CLEVELAND — Despite the dreary winter day, Morgan Bruton woke up with a sunny disposition.
“I got out to go on an interview at Amazon at 12:45,” she said.
She had a job interview at the Amazon Fulfillment Center in North Randall. She left her Cleveland home early and took RTA Bus Route 19 from 93rd Street and Miles Avenue. She said the ride is typically no longer than 35 minutes, but Tuesday’s storm derailed those plans.
“Ended up getting stuck right before I even reached Amazon,” she said.
The bus Bruton and other passengers were on, was just one of several that got stuck in Tuesday’s unrelenting snow.
“We just got stuck in a very, very high snowbank.”
After four hours, another RTA bus came to get them, but that bus also suffered the same fate.
“We literally got on this bus and ended up getting stuck right in the middle of the road right near Amazon,” she said.
Linda Krecic with the Greater Cleveland RTA said they’re used to bad weather, but this storm was particularly rough.
“I certainly don’t remember a storm like this in a long time,” she said. “When you see a bus that’s having trouble making it through the snow, you know it’s got to be a bad day.”
Krecic said they’ve experienced service disruptions and delays all day long from snow and loss of power.
Most lines, like the Red Line between West 25th Street and Cleveland Hopkins International Airport, are back up and running.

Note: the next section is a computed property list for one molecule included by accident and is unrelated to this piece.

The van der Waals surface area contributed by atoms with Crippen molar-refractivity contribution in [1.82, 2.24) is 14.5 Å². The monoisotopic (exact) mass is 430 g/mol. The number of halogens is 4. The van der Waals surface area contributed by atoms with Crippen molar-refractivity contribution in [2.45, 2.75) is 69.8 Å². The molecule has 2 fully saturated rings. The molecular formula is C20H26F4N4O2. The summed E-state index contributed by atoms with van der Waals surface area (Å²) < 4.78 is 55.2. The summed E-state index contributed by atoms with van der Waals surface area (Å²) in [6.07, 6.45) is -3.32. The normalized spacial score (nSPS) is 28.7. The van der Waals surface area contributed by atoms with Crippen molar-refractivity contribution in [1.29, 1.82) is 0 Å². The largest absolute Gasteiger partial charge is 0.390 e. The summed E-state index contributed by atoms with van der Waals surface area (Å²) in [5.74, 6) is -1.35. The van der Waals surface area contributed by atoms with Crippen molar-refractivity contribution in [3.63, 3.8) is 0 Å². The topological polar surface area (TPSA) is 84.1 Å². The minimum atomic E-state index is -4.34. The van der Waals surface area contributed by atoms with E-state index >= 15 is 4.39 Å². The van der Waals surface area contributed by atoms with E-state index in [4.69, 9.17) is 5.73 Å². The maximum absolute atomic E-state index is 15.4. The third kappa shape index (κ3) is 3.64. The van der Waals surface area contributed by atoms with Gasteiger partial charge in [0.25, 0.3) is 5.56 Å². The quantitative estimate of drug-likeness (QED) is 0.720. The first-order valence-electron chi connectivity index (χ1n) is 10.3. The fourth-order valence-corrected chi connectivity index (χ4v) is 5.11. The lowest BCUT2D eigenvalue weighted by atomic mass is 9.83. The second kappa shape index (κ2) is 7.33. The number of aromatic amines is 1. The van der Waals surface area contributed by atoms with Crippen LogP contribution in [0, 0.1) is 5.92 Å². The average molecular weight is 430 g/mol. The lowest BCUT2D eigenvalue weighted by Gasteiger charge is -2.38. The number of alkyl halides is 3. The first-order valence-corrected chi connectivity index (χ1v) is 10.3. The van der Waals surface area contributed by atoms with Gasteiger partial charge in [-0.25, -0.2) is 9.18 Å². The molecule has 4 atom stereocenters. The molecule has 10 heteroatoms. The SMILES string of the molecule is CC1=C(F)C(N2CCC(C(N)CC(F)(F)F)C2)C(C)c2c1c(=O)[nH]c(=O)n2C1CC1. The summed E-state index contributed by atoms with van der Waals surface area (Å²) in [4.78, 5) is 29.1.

But some are taking a bit longer.
“On the Blue and Green Line, that train is not working and we are not able to provide replacement bus service either on those routes. We apologize for that inconvenience. It’s rare when we can’t get buses to replace those trains,” she said.
It wasn’t just buses and cars getting stuck, emergency vehicles seemed to find themselves in an emergency themselves.
From Cleveland to the Parma Fire Department, ambulances and fire engines were getting stuck on side streets that hadn’t been plowed.
Parma’s engine only was stuck for about 15 minutes, and thankfully, it was when crews were returning from a service call.
“It’s rough enough when you have a car, now you have a multi-ton fire engine in the snow,” said T.J. Martin the Public Information Officer for Parma’s Fire Department.
He said that during the winter months, it’s actually common for trucks to get stuck from time to time, and they always have a plan.
“If one engine can’t get there, another one will get there. If one ambulance gets stuck, we’ll get you another ambulance. We may be delayed a little bit, but we will be there. Our main priority is the safety of our community,” he said.
As for Bruton, she ended up back at her Cleveland home around 7:30 p.m., nearly 8 hours after she got on the bus.
“We were stuck on the other bus for so long that I missed my job interview,” she said.
But she said she’s thankful she is home and safe.
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